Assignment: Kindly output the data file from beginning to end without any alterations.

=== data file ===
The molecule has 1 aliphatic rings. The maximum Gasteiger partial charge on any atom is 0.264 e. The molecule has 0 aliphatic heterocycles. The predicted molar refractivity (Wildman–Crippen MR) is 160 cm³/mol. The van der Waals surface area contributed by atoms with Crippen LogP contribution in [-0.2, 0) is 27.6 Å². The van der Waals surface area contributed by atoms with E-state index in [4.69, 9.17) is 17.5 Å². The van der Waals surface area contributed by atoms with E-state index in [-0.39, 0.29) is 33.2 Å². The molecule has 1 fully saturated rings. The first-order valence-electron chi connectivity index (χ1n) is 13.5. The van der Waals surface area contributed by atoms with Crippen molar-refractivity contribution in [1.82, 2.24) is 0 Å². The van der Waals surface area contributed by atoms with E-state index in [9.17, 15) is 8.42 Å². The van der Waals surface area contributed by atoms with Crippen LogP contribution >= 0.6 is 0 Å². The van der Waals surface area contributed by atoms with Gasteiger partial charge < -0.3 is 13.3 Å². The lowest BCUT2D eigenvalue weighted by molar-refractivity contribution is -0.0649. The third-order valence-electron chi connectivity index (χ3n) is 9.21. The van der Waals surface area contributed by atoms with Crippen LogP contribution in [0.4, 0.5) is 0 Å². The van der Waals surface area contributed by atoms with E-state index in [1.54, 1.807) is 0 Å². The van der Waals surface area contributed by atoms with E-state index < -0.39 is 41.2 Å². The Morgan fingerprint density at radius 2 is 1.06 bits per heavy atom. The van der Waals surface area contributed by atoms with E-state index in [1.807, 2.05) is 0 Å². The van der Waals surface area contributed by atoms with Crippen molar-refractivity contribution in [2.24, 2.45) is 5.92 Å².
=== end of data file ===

The molecule has 1 aliphatic rings. The maximum Gasteiger partial charge on any atom is 0.264 e. The molecule has 0 aliphatic heterocycles. The predicted molar refractivity (Wildman–Crippen MR) is 160 cm³/mol. The van der Waals surface area contributed by atoms with Crippen LogP contribution in [-0.2, 0) is 27.6 Å². The van der Waals surface area contributed by atoms with E-state index in [4.69, 9.17) is 17.5 Å². The van der Waals surface area contributed by atoms with E-state index in [-0.39, 0.29) is 33.2 Å². The molecule has 1 fully saturated rings. The first-order valence-electron chi connectivity index (χ1n) is 13.5. The van der Waals surface area contributed by atoms with Crippen molar-refractivity contribution in [1.82, 2.24) is 0 Å². The van der Waals surface area contributed by atoms with E-state index in [9.17, 15) is 8.42 Å². The van der Waals surface area contributed by atoms with Crippen LogP contribution >= 0.6 is 0 Å². The van der Waals surface area contributed by atoms with Gasteiger partial charge < -0.3 is 13.3 Å². The lowest BCUT2D eigenvalue weighted by molar-refractivity contribution is -0.0649. The third-order valence-electron chi connectivity index (χ3n) is 9.21. The van der Waals surface area contributed by atoms with Crippen LogP contribution in [0.4, 0.5) is 0 Å². The van der Waals surface area contributed by atoms with E-state index in [1.54, 1.807) is 0 Å². The van der Waals surface area contributed by atoms with E-state index < -0.39 is 41.2 Å². The Morgan fingerprint density at radius 2 is 1.06 bits per heavy atom. The van der Waals surface area contributed by atoms with E-state index in [1.807, 2.05) is 0 Å². The van der Waals surface area contributed by atoms with Crippen molar-refractivity contribution in [2.24, 2.45) is 5.92 Å².